Default options and retirement saving dynamics - Taha Choukhmane
Speaker : Taha Choukhmane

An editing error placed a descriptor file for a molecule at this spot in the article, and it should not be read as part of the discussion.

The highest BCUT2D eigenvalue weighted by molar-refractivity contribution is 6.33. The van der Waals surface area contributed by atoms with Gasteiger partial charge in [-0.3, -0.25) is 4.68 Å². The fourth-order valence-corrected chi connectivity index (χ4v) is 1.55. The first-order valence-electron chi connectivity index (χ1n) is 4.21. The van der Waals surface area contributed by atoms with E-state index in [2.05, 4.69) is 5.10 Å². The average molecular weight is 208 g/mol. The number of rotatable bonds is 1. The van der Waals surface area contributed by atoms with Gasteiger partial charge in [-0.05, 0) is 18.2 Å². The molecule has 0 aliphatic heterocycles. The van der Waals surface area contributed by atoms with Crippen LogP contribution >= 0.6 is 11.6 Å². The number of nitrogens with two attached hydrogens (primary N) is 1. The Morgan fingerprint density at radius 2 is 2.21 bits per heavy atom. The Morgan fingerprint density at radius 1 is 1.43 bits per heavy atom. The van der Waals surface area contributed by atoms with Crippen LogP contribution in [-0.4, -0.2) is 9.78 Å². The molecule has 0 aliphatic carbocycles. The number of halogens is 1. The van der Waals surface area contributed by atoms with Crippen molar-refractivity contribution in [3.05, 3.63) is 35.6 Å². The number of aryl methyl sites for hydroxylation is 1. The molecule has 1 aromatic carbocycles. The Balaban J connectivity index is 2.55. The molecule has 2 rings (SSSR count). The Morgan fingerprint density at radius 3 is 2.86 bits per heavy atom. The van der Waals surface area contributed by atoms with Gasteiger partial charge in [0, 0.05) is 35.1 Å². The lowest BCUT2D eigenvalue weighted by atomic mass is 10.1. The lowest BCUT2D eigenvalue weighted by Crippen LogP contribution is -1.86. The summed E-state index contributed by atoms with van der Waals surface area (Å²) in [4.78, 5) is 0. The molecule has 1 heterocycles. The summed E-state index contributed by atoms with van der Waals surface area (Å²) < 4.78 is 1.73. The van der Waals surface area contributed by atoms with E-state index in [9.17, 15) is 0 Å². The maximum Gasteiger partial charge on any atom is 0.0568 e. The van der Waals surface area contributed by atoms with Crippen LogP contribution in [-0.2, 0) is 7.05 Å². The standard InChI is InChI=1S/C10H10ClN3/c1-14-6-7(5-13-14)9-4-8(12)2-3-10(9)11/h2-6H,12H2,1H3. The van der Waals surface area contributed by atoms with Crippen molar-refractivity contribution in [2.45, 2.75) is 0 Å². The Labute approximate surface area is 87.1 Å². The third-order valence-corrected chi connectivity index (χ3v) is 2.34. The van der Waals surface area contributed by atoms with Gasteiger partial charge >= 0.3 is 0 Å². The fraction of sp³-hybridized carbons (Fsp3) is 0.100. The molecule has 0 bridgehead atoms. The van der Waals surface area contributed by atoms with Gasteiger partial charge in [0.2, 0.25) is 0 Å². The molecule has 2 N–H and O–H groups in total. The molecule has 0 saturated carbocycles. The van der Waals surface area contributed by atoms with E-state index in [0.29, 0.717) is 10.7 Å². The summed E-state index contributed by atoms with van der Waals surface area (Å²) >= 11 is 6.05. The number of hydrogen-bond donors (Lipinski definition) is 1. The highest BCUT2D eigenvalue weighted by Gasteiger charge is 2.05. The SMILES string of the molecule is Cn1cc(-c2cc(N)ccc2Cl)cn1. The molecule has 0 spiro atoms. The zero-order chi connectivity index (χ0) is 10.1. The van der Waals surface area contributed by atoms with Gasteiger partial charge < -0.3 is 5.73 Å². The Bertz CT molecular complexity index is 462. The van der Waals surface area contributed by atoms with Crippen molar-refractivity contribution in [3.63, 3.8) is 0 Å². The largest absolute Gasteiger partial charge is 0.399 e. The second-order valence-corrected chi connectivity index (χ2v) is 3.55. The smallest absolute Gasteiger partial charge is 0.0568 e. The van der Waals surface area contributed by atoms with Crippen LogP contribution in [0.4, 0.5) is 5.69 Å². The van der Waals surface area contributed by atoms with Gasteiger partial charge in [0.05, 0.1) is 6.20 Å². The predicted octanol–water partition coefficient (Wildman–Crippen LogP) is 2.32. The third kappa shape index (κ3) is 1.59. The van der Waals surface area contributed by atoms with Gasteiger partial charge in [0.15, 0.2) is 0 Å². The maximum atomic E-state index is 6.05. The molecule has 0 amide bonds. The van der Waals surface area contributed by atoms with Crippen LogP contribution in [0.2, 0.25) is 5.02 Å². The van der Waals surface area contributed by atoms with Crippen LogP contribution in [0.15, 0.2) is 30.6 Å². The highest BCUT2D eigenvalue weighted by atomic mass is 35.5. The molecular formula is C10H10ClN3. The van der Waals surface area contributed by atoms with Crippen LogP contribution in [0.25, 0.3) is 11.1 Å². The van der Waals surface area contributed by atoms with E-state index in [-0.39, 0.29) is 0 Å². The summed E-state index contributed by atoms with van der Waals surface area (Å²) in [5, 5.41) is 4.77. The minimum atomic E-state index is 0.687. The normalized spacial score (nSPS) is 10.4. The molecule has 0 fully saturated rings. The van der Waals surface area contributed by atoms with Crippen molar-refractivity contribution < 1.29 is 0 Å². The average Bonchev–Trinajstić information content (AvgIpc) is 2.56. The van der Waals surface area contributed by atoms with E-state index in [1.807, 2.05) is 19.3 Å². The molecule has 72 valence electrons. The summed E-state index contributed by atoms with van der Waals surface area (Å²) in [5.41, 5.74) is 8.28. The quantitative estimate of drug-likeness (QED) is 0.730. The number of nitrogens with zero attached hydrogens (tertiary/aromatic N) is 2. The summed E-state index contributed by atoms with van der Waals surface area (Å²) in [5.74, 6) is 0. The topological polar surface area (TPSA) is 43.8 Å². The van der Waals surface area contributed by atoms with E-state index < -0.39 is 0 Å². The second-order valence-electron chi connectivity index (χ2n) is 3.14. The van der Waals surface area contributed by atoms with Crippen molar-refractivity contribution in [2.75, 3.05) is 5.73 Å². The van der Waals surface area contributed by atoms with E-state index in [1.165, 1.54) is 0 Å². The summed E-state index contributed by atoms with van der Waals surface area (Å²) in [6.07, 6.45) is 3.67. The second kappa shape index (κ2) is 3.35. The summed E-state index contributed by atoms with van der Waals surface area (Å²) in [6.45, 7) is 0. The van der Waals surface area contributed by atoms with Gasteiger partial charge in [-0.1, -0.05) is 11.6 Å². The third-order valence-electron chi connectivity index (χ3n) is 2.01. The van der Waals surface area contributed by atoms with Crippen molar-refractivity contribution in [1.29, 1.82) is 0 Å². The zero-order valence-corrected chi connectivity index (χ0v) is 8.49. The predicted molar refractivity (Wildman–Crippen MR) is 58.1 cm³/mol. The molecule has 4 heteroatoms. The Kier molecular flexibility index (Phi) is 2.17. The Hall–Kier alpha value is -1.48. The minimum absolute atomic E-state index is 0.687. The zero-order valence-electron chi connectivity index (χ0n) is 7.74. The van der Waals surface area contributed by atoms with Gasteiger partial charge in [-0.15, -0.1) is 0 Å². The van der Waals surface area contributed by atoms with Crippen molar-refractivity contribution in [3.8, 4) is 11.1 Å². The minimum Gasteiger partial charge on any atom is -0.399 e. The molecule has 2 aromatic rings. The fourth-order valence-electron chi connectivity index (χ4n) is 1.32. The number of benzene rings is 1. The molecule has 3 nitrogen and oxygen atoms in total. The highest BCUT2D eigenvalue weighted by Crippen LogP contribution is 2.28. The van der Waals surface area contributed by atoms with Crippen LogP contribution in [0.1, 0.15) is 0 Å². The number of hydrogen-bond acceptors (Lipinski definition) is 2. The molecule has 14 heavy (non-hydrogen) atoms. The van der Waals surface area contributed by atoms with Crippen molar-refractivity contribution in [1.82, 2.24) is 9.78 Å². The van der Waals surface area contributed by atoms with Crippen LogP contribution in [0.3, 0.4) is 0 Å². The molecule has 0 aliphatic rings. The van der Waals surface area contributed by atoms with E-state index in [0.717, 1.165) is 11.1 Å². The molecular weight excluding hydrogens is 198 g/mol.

Does automatic enrollment in retirement savings plans increase lifetime wealth accumulation and welfare? I document that employees offset the short-run positive effect of automatic enrollment by saving less in the future. Consequently, a lifecycle model estimated on data from 34 U.S. 401(k) plans predicts that the long-term effect of auto-enrollment on wealth is negligible except at the bottom of the lifetime earnings distribution. The model’s long-run predictions are supported by its out-of-sample performance in predicting behavior in 86 other 401(k) plans and nationally representative U.K. data. The observed inertia at the savings default is explained by an opt-out cost of around $250. My estimate is smaller than the thousands of dollars estimated in previous studies because, in my fully dynamic model, non-autoenrolled workers can compensate for not contributing now by contributing more later. Automatic enrollment improves social welfare if the policymaker is more patient than individuals or puts more weight on low-income individuals’ utility.